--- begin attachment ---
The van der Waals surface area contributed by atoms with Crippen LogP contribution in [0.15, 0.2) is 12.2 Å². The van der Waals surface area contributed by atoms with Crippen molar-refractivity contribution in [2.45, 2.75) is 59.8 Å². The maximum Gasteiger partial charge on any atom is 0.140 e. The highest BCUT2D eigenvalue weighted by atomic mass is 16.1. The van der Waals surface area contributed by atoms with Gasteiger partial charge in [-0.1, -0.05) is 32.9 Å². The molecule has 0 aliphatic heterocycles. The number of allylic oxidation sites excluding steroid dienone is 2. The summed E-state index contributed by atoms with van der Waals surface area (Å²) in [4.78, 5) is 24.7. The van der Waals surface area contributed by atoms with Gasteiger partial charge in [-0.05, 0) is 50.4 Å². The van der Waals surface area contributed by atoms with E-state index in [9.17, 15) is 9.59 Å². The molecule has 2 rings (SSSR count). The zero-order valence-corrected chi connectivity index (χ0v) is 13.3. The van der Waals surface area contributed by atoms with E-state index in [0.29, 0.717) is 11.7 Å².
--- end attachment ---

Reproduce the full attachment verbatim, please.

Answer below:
The van der Waals surface area contributed by atoms with Crippen LogP contribution in [0.15, 0.2) is 12.2 Å². The van der Waals surface area contributed by atoms with Crippen molar-refractivity contribution in [2.45, 2.75) is 59.8 Å². The maximum Gasteiger partial charge on any atom is 0.140 e. The highest BCUT2D eigenvalue weighted by atomic mass is 16.1. The van der Waals surface area contributed by atoms with Gasteiger partial charge in [-0.1, -0.05) is 32.9 Å². The molecule has 0 aliphatic heterocycles. The number of allylic oxidation sites excluding steroid dienone is 2. The summed E-state index contributed by atoms with van der Waals surface area (Å²) in [4.78, 5) is 24.7. The van der Waals surface area contributed by atoms with Gasteiger partial charge in [-0.05, 0) is 50.4 Å². The van der Waals surface area contributed by atoms with E-state index in [9.17, 15) is 9.59 Å². The molecule has 2 rings (SSSR count). The zero-order valence-corrected chi connectivity index (χ0v) is 13.3. The van der Waals surface area contributed by atoms with E-state index in [0.29, 0.717) is 11.7 Å².